Sure, this is all fantastic and of course the way people learn and communicate is changing with the times, but what does any of this have to do with land or houses or any other sort of property in a physical reality? After all, people will always need physical places to live and work, so how could technology have any serious impact on supply or demand in the marketplace? The answer to this lies in one major difference that’s found in young people today that wasn’t nearly as prevalent before. The shortest way of expressing it might be to say that we’re pursuing experiences much more than the acquisition of property. While our parents and grandparents sought to buy land, houses, and cars, my generation lives mostly in cities, rents modest housing, and gets around by way of public transit and ride services like Uber and Lyft. We just want to experience people, places, and things, and we tend not to care about exclusive possession of them. In other words, we want to access, not ownership. We often prefer to share an experience with a thousand other people than keep it all to ourselves. We’d rather spend years living temporarily in different interesting locales than buy a single house of our own. We’d rather pay an infinite series of small fares or lease payments than buy a car that depreciates and incurs maintenance costs. We also want the freedom to upgrade regularly as new and better options become available. For many of my peers, their smartphone is their most important possession, and even that is something they want to trade in every other year for a newer model. While generations past saw real estate as an asset worth owning, we tend to see it as a sort of liability – a trap to be avoided. It could be said that this is because we value our time and freedom more than we value security. While our parents saw their house as an asset, we see it as a black hole that sucks up our money as well as an anchor that comes with responsibilities and requires care and attention.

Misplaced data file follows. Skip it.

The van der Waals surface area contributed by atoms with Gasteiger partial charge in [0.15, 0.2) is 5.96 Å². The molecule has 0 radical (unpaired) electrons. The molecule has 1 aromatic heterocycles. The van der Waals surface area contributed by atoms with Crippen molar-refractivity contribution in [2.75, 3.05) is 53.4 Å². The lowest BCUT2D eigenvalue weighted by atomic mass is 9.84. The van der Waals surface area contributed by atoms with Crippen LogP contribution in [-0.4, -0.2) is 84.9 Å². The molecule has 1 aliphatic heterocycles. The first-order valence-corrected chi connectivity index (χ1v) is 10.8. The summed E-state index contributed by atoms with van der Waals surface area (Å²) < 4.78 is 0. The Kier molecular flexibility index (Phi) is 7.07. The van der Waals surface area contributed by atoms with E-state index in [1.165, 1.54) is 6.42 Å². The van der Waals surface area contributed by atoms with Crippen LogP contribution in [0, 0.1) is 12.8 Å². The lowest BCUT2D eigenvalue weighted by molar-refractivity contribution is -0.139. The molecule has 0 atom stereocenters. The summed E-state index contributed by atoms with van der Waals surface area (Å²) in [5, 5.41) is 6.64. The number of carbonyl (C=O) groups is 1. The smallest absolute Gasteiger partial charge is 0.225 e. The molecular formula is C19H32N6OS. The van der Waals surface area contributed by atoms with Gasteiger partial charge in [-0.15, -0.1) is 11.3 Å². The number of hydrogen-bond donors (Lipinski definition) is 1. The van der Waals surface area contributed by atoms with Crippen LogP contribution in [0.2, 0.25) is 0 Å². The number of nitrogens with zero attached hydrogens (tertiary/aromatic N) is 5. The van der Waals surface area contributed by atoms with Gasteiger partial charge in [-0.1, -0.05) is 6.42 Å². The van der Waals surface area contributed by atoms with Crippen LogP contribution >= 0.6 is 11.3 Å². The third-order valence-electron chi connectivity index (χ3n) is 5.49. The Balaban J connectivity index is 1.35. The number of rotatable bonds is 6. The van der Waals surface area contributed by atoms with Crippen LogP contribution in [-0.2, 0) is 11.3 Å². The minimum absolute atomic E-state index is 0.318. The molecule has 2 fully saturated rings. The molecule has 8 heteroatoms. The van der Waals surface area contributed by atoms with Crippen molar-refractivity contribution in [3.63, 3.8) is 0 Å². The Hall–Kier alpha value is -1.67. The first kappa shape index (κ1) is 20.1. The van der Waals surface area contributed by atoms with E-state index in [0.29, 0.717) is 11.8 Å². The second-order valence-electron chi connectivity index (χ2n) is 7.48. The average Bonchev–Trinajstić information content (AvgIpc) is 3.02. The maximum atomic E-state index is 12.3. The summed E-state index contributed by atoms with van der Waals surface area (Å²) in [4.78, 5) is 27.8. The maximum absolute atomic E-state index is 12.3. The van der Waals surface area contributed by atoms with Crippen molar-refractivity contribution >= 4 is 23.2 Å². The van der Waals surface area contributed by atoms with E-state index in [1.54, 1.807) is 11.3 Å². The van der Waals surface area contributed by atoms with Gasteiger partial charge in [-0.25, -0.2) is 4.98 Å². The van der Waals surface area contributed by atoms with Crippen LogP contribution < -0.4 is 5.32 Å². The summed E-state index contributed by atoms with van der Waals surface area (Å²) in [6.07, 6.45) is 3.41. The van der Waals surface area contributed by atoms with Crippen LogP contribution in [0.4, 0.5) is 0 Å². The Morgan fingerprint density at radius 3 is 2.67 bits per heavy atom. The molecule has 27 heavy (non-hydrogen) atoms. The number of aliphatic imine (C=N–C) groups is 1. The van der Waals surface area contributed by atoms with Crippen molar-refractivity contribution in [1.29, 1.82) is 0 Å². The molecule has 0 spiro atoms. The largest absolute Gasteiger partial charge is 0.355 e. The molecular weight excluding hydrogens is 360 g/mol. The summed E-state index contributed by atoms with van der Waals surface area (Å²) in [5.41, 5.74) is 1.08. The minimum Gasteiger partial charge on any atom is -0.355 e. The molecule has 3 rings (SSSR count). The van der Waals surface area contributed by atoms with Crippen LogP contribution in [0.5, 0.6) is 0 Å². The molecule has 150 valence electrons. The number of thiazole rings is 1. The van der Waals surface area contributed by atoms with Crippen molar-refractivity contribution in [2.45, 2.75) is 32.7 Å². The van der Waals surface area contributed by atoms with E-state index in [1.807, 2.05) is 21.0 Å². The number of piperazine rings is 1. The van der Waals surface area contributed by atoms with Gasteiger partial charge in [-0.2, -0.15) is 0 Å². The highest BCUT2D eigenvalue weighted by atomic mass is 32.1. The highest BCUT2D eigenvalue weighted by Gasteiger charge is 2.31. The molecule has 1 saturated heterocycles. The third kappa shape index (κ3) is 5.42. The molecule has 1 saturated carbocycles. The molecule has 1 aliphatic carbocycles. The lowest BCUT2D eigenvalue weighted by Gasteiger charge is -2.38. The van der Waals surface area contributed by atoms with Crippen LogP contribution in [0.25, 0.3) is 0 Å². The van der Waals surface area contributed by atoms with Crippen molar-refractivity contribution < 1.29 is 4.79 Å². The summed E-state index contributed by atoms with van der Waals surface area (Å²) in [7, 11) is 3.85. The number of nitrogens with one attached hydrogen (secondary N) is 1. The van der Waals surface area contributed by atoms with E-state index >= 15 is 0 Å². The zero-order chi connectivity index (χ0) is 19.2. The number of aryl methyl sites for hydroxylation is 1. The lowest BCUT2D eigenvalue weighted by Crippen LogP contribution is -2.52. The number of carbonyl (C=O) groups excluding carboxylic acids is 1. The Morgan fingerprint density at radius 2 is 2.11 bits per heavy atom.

It might seem that millennials are short-sighted and foolish, and many of them definitely are, but I think most of my peers would see it a bit differently. Take me, for example. I quit my job, sold all my stuff, and left Canada in 2013 in order to move to Chile. I was lured by an advertisement I saw on YouTube for a new community development that was supposed to be specifically geared towards people like me that value personal responsibility, economic productivity, and other such virtues derived from rational self-interest. I honestly didn’t care where it was, geographically speaking. I wasn’t moving because of the land that was for sale, I was moving for the other people that were supposed to be there. To me, it represented a hotbed of potential mentors, investors, collaborators, and friends. I saw it very much as an investment in my own development, and not as the whimsical outburst of wanderlust that it might have looked like to someone else.